I was fortunate to accompany Dad on what was, I think, his last major trip on his boat Dudley No 3. This went, with the NBCYC, from Nantwich north through Ellesmere Port and to Weston Point Docks and return.
I have only my late first wife’s diary to consult, but it seems that this took place at August Bank Holiday Monday. I think that the trip began on Friday 22nd or Saturday 23rd August at Nantwich; at any event, the boat was to be found moored at Mollington on the A41, in much the same place as on the Whit trip 20 years before, which had been our first cruise through Ellesmere Port. Brenda and I drove down to Mollington on Sunday 24th, joining the boat at 7.55 a.m.; we set off immediately. The canal locks at Ellesmere Port had been restored since our previous visits, now passing through the Boat Museum, and her diary records that we arrived at the Ship Canal at 8.30 [I suspect not, this was more likely the top of the locks].
The boats then passed in convoy up the Ship Canal, which was less busy than before – closure of the upper reaches, above Runcorn, had been mooted in 1984. Work to renovate and modernise the facilities at Weston Point Docks (confusingly, on the Weaver Navigation, owned by British Waterways) had been completed. Had closure of the Ship Canal taken place, it would have included the section beyond here, east of Runcorn.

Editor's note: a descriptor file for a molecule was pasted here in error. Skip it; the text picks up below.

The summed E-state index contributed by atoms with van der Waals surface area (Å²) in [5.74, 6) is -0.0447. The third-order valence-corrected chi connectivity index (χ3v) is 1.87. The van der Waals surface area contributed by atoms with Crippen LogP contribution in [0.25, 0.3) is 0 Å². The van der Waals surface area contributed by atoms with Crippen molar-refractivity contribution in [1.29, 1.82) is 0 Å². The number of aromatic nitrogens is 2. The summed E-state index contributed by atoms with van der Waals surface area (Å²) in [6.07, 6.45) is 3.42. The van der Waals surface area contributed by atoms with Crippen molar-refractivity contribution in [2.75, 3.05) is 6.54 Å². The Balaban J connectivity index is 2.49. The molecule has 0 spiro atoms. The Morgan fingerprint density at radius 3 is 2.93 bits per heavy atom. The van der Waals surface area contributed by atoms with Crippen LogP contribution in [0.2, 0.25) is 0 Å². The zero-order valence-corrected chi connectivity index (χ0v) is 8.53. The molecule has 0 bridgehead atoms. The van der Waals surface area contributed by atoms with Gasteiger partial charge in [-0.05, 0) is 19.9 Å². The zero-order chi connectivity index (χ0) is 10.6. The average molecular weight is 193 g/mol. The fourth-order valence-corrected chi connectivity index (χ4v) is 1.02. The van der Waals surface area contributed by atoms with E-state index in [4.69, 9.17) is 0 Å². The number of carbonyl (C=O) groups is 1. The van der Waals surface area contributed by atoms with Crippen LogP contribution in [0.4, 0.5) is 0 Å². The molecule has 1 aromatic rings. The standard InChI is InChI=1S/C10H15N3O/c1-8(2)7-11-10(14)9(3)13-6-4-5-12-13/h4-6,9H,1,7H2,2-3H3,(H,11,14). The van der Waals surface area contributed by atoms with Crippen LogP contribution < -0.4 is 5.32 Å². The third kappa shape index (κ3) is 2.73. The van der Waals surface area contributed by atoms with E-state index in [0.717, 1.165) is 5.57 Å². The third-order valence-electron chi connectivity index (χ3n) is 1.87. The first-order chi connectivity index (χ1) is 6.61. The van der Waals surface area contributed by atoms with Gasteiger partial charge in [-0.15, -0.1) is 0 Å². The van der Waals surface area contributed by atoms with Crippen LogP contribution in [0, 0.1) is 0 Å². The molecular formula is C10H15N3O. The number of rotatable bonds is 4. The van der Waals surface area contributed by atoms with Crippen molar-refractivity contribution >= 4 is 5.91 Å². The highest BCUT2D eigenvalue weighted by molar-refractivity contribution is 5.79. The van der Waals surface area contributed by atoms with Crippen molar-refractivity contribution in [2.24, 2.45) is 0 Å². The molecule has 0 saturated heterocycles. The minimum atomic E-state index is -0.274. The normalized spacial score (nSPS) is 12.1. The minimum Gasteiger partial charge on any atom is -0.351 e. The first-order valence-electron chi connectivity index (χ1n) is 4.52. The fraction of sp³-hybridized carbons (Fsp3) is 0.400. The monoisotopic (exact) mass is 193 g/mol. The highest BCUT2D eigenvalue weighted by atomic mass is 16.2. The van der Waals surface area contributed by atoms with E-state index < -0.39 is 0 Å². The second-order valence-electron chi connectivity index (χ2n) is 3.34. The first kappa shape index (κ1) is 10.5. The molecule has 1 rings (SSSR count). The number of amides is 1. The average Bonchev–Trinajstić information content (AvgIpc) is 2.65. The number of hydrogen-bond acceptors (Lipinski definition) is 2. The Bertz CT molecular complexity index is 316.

What I recall is a large convoy, of somewhat larger boats than those that had taken this Ship Canal trip in 1966-8. We arrived and tied up, and there was some sort of welcoming ceremony by then then manager. I asked him about the traffic that Weston Point was handling, but he was cagey, lest the details leak out to competitors. Timber was certainly being handled at that time. We walked to the upper basin, where a large barge was moored up.
I recall little of the return journey, although Dad was unusually scathing and dismissive about his business partner; had he survived, I suspect there would have been ructions. Dad rarely talked work outside his workplace, even to me, so he must have been especially concerned. A personal memory is at the broad locks at Ellesmere Port, where the emptying of the top lock tended to flood the pound below.
Having returned to Mollington by the evening, we went home by car, and, after some thought, agreed to return the next day. August Bank Holiday Monday (25th that year) was the last day that I spent with Dad on his boat. Again there are few memories, bar the large numbers of boats queuing at locks, although some had dispersed by now. A lift back to the car at Mollington, and that was that. Less than 7 weeks later he was gone.
More may follow….
Begun 25 March 2017; further work 26 February 2018